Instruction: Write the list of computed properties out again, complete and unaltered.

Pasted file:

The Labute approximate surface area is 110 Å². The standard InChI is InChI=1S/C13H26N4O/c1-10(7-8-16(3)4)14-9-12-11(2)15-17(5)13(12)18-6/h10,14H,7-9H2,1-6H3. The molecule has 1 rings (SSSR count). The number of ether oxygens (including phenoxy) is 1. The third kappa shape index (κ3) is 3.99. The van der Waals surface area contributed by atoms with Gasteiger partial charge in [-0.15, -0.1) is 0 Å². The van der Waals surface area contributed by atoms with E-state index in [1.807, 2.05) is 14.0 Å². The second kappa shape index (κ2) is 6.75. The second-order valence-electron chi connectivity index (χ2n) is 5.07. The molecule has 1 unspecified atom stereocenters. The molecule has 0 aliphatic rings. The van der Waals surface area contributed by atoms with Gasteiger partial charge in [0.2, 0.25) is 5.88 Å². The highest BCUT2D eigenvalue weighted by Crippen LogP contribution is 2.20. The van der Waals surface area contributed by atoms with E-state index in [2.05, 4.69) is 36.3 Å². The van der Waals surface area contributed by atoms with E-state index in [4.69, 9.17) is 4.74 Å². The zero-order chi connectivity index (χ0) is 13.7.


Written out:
The Labute approximate surface area is 110 Å². The standard InChI is InChI=1S/C13H26N4O/c1-10(7-8-16(3)4)14-9-12-11(2)15-17(5)13(12)18-6/h10,14H,7-9H2,1-6H3. The molecule has 1 rings (SSSR count). The number of ether oxygens (including phenoxy) is 1. The third kappa shape index (κ3) is 3.99. The van der Waals surface area contributed by atoms with Gasteiger partial charge in [-0.15, -0.1) is 0 Å². The van der Waals surface area contributed by atoms with E-state index in [1.807, 2.05) is 14.0 Å². The second kappa shape index (κ2) is 6.75. The second-order valence-electron chi connectivity index (χ2n) is 5.07. The molecule has 1 unspecified atom stereocenters. The molecule has 0 aliphatic rings. The van der Waals surface area contributed by atoms with Gasteiger partial charge in [0.2, 0.25) is 5.88 Å². The highest BCUT2D eigenvalue weighted by Crippen LogP contribution is 2.20. The van der Waals surface area contributed by atoms with E-state index in [2.05, 4.69) is 36.3 Å². The van der Waals surface area contributed by atoms with E-state index in [4.69, 9.17) is 4.74 Å². The zero-order chi connectivity index (χ0) is 13.7.